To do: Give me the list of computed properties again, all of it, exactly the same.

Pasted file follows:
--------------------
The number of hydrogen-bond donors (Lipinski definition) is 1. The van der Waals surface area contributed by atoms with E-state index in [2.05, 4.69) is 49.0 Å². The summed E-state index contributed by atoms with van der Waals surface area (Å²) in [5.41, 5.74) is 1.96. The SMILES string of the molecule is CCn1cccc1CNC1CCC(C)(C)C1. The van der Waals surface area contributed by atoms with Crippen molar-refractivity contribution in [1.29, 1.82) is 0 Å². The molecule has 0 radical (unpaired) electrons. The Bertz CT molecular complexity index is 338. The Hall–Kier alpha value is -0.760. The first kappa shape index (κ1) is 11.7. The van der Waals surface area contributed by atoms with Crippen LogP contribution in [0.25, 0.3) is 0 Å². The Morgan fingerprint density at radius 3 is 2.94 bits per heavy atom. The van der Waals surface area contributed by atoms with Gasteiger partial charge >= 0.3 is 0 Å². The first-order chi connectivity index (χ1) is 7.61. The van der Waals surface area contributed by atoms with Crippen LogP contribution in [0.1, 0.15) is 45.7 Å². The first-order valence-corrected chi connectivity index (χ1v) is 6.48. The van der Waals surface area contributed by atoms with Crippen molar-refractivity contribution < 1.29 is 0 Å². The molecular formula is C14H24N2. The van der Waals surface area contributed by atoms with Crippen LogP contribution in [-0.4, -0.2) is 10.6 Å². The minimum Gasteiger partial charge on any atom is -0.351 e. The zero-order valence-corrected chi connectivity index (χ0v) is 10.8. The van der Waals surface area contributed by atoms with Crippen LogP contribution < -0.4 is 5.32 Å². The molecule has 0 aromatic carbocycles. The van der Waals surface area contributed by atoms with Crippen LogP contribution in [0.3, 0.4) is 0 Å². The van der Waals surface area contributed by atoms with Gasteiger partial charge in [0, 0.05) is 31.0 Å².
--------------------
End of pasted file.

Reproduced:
The number of hydrogen-bond donors (Lipinski definition) is 1. The van der Waals surface area contributed by atoms with E-state index in [2.05, 4.69) is 49.0 Å². The summed E-state index contributed by atoms with van der Waals surface area (Å²) in [5.41, 5.74) is 1.96. The SMILES string of the molecule is CCn1cccc1CNC1CCC(C)(C)C1. The van der Waals surface area contributed by atoms with Crippen molar-refractivity contribution in [1.29, 1.82) is 0 Å². The molecule has 0 radical (unpaired) electrons. The Bertz CT molecular complexity index is 338. The Hall–Kier alpha value is -0.760. The first kappa shape index (κ1) is 11.7. The van der Waals surface area contributed by atoms with Crippen LogP contribution in [0.25, 0.3) is 0 Å². The Morgan fingerprint density at radius 3 is 2.94 bits per heavy atom. The van der Waals surface area contributed by atoms with Gasteiger partial charge >= 0.3 is 0 Å². The first-order chi connectivity index (χ1) is 7.61. The van der Waals surface area contributed by atoms with Crippen LogP contribution in [0.1, 0.15) is 45.7 Å². The first-order valence-corrected chi connectivity index (χ1v) is 6.48. The van der Waals surface area contributed by atoms with Crippen molar-refractivity contribution < 1.29 is 0 Å². The molecular formula is C14H24N2. The van der Waals surface area contributed by atoms with Crippen LogP contribution in [-0.4, -0.2) is 10.6 Å². The minimum Gasteiger partial charge on any atom is -0.351 e. The zero-order valence-corrected chi connectivity index (χ0v) is 10.8. The van der Waals surface area contributed by atoms with Crippen LogP contribution < -0.4 is 5.32 Å². The molecule has 0 aromatic carbocycles. The van der Waals surface area contributed by atoms with Crippen LogP contribution in [0.3, 0.4) is 0 Å². The van der Waals surface area contributed by atoms with Gasteiger partial charge in [0, 0.05) is 31.0 Å².